Liberty Lobby was an American political advocacy organization founded in 1958 that went bankrupt in 2001. It was founded by Willis Carto and described itself as "a pressure group for patriotism; the only lobby in Washington, D.C., registered with Congress which is wholly dedicated to the advancement of government policies based on our Constitution and conservative principles. Carto is noted for his strong anti-semitic views.
Liberty Lobby was the subject of much criticism from all quarters of the political spectrum from the first day of its founding. Liberty Lobby described itself as a conservative political organization, but its founder, Willis Carto, was known to hold strongly antisemitic views, and to be a devotee of the writings of Francis Parker Yockey, who was one of a handful of esoteric post-World War II writers who revered Adolf Hitler. Yockey, writing under the pseudonym of Ulick Varange, wrote a book entitled Imperium: The Philosophy of History and Politics, which Carto adopted as his own guiding ideology.
Many critics, including disgruntled former Carto associates as well as the Anti-Defamation League, have noted that Carto, more than anybody else, was responsible for keeping organized antisemitism alive as a viable political movement during the 1950s, 1960s, and 1970s, when it was otherwise completely discredited.
Evidence for the antisemitic stance of Liberty Lobby began to mount when numerous letters by Carto excoriating the Jews (and blaming them for world miseries) began to surface. "How could the West [have] been so blind. It was the Jews and their lies that blinded the West as to what Germany was doing. Hitler's defeat was the defeat of Europe and America." Carto's letters eventually became the subject of a federal civil lawsuit (LIBERTY LOBBY, INC., et al., Appellants, v. Drew PEARSON et al., Appellees. No. 20690. United States Court of Appeals District of Columbia Circuit provides an accurate account of the case - bulk.resource.org/courts.gov/c/F2/390/390.F2d.489.20690_1.html.). Liberty Lobby Inc. v. Pearson (D.D.C., Dec. 20, 1966) 261 F.Supp. 726 aff'd (DC Cir., Dec. 27, 1967) 129 U.S.App.D.C. 74, 390 F.2d 489. There were several other defamation lawsuits arising from publications that described Liberty Lobby as anti-semitic or racist, but it appears that Liberty Lobby never won any of these cases. Liberty Lobby Inc. v. Dow Jones & Co. Inc. (DC Cir., Feb. 5, 1988) 267 U.S.App.D.C. 337, 838 F.2d 1287 cert.den. 488 U.S. 825.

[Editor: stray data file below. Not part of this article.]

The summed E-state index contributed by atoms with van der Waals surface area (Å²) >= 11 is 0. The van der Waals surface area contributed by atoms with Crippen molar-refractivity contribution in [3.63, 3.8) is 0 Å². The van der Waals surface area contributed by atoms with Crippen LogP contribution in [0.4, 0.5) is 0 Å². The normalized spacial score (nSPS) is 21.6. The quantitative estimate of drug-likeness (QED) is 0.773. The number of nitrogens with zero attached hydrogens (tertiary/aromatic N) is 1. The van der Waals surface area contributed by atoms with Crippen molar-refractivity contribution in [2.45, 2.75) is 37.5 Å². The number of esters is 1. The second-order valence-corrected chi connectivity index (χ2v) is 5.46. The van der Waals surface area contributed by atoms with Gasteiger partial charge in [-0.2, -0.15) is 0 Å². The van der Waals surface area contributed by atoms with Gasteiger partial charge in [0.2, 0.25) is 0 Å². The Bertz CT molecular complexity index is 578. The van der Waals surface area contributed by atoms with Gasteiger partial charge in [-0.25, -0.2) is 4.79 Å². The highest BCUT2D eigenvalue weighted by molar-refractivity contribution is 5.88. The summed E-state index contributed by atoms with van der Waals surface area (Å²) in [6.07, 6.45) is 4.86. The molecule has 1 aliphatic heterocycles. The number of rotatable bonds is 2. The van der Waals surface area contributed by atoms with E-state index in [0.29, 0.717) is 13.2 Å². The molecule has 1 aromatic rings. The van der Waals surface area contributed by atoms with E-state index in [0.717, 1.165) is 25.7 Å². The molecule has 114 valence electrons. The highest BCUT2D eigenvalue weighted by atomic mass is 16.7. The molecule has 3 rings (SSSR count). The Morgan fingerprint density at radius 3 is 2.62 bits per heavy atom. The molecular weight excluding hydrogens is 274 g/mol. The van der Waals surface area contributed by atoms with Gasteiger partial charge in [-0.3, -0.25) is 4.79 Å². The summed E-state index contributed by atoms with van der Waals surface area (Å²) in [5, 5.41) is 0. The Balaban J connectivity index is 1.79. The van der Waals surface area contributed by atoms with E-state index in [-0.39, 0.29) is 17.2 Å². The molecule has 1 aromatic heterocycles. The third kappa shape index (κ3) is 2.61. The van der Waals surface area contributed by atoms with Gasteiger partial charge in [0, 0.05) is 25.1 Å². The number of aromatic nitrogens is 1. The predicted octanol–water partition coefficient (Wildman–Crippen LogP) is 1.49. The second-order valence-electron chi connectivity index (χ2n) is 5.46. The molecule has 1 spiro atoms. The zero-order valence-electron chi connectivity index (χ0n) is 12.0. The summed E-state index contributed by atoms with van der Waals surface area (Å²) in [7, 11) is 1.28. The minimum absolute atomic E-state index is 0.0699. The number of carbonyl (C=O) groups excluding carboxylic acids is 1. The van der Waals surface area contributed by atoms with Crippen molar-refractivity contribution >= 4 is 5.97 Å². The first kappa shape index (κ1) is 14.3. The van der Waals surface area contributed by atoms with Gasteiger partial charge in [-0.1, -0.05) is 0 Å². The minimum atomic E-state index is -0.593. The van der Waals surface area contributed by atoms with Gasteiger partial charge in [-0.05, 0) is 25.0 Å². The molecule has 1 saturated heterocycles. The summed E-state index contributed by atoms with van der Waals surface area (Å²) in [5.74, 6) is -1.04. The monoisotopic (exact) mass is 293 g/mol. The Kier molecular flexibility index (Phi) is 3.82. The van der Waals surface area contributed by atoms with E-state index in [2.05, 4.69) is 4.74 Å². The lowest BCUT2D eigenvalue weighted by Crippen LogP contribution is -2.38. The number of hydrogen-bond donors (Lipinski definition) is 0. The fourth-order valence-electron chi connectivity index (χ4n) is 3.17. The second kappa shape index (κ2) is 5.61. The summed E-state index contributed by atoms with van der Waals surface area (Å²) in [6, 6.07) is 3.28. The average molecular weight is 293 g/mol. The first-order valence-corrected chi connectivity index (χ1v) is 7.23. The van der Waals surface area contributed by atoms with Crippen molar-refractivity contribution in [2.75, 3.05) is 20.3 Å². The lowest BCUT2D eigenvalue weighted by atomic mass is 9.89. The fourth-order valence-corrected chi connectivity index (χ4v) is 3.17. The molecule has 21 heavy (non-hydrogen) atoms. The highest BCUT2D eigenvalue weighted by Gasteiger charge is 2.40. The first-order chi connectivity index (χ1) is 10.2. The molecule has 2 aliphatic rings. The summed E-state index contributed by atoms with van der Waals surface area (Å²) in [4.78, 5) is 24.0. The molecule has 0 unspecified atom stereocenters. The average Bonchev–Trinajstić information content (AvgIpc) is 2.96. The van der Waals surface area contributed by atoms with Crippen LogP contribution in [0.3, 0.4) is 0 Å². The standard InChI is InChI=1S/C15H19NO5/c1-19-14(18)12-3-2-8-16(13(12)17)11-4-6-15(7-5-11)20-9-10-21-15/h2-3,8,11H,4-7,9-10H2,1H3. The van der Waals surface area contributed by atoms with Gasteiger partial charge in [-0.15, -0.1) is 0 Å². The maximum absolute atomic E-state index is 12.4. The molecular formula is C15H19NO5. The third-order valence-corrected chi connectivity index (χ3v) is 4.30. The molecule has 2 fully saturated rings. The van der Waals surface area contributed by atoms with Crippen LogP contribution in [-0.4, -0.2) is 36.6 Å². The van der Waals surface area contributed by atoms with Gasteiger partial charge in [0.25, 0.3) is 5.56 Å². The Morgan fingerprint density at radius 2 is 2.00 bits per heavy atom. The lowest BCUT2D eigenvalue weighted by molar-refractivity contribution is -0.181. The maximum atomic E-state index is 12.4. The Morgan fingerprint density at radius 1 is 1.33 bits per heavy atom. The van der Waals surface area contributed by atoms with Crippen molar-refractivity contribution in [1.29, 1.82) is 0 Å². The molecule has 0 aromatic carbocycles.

Other cited evidence of the group's antisemitic views includes the charge that the group's file cabinets contained extensive pro-Nazi and Ku Klux Klan literature. In 1969, True magazine ran a story by Joe Trento entitled "How Nazi Nut Power Has Invaded Capitol Hill".
Repatriation of blacks back to Africa
Starting in October 1966 two American journalists, Drew Pearson and Jack Anderson, published a series of stories under "The Washington Merry-go-round" that recounted the findings of a former employee, Jeremy Horne. Horne said he had discovered a box of correspondence between Carto and numerous government officials establishing the Joint Council of Repatriation (JCR), a forerunner organization to the Liberty Lobby. The JCR stated that their fundamental purpose was to "repatriate" blacks "back to Africa". Ex-Mississippi Supreme Court Justice Tom Brady and various members of the White Citizens' Councils who had worked to established the JCR, also contributed to the founding of Liberty Lobby. Other correspondence referred to U.S. Congressional support for the emerging Liberty Lobby, such as from South Carolina Senator Strom Thurmond (Dixiecrat presidential candidate in 1948) and California U.S. Representative James B. Utt.
The Liberty Lobby sued for libel based on the stories in a case that went to the U.S. Supreme Court, Anderson v. Liberty Lobby, Inc. The case is the most cited Supreme Court precedent because it established the guidelines for issuing summary judgment to end frivolous lawsuits.
Public image management, internal strife, and ultimate demise
Liberty Lobby attempted to promote a public image of being a conservative group with an emphasis on anti-communism, similar to the John Birch Society. However, while the John Birch Society publicly rejected white supremacy and antisemitism, Liberty Lobby promoted them. Francis Parker Yockey's Imperium was republished by Carto's Noontide Press, which also published a number of other books and pamphlets promoting a racialist and white supremacist world view, and Liberty Lobby in turn sold and promoted these books.